• I hugged the dog and told her that I loved her but I never behaved this way around other people. My mom thought it was odd and was concerned. My dad commented, "I don't see what's so hard to understand. The dog's soft, furry, and cute, and people aren't." This isn't a brilliant insight; it's just common sense!
  • I ignored my shrink, Dr. Klein, at the synagogue because I was worried that if I said, "hello" to him, other kids would know I was in psychotherapy, which was taboo in the early '90s. Dr. Klein often expressed bewilderment at this behavior, as if it were so unusual (I have told my friends this story, and they said they probably would have done the same thing when they were kids). A kid feels like a freak, and the last thing she wants is for her peers to know she's seeing a shrink. This isn't a brilliant insight; it's just common sense!
  • At age fifteen I saw the hypocrisy of my being sent to guidance for "help" after kids bullied me relentlessly. Kids who cannot stop themselves from bullying others are not sent to guidance. Why not? Bullying is a destructive behavior. Shouldn't the teachers be concerned? This isn't a brilliant insight; it's just common sense!
  • I drew very deranged drawings in early adolescence (as alluded to in my "They don't have meetings about rainbows," remark). My dad was concerned; Mom was freaked out. Kids who draw rainbows won't draw the concern of their parents, but they also generally aren't nearly as creative as I was. I understood this to be the case by the time I was about thirteen. This isn't a brilliant insight; it's just common sense!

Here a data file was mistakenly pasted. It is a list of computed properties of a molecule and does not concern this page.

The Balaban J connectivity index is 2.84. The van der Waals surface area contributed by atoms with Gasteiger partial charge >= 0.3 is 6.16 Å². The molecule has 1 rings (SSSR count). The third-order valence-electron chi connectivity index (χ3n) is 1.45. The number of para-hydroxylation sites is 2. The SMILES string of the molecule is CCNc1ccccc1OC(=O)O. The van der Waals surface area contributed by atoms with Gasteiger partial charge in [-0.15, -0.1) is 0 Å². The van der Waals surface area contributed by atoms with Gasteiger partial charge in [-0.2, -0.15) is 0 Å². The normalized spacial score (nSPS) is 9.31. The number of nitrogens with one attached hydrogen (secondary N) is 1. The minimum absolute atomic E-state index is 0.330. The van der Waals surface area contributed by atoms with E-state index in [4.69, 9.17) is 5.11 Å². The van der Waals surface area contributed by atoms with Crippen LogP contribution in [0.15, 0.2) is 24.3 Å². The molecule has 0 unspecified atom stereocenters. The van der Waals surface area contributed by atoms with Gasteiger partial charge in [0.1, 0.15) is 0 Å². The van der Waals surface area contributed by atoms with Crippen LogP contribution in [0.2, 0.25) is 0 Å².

• My parents couldn't understand why I got so upset when they offered me "advice" after I came home from school. Well, think about it. I spent seven hours in school being criticized only to be criticized again when I got home. The fact that my parents' motives were different from those of my peers is irrelevant. At age fifteen I understood that this was why "advice" was upsetting to me. This isn't a brillant insight; it's just common sense!